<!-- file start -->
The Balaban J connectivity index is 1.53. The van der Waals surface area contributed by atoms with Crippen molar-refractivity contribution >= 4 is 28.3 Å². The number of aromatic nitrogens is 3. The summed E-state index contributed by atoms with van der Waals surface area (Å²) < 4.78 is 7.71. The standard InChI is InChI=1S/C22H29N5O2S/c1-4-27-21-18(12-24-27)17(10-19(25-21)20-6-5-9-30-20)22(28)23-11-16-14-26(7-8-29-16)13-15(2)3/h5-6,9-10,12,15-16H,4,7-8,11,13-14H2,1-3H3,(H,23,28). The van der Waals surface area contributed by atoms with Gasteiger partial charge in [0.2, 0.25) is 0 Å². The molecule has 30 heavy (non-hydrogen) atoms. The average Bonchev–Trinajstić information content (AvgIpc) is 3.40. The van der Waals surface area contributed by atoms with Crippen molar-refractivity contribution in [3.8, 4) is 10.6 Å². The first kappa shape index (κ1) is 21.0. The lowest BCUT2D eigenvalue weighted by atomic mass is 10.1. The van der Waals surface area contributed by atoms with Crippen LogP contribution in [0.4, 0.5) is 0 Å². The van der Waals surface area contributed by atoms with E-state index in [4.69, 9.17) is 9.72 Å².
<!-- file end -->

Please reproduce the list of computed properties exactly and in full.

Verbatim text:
The Balaban J connectivity index is 1.53. The van der Waals surface area contributed by atoms with Crippen molar-refractivity contribution >= 4 is 28.3 Å². The number of aromatic nitrogens is 3. The summed E-state index contributed by atoms with van der Waals surface area (Å²) < 4.78 is 7.71. The standard InChI is InChI=1S/C22H29N5O2S/c1-4-27-21-18(12-24-27)17(10-19(25-21)20-6-5-9-30-20)22(28)23-11-16-14-26(7-8-29-16)13-15(2)3/h5-6,9-10,12,15-16H,4,7-8,11,13-14H2,1-3H3,(H,23,28). The van der Waals surface area contributed by atoms with Gasteiger partial charge in [0.2, 0.25) is 0 Å². The molecule has 30 heavy (non-hydrogen) atoms. The average Bonchev–Trinajstić information content (AvgIpc) is 3.40. The van der Waals surface area contributed by atoms with Crippen molar-refractivity contribution in [3.8, 4) is 10.6 Å². The first kappa shape index (κ1) is 21.0. The lowest BCUT2D eigenvalue weighted by atomic mass is 10.1. The van der Waals surface area contributed by atoms with Crippen LogP contribution in [0.4, 0.5) is 0 Å². The van der Waals surface area contributed by atoms with E-state index in [4.69, 9.17) is 9.72 Å².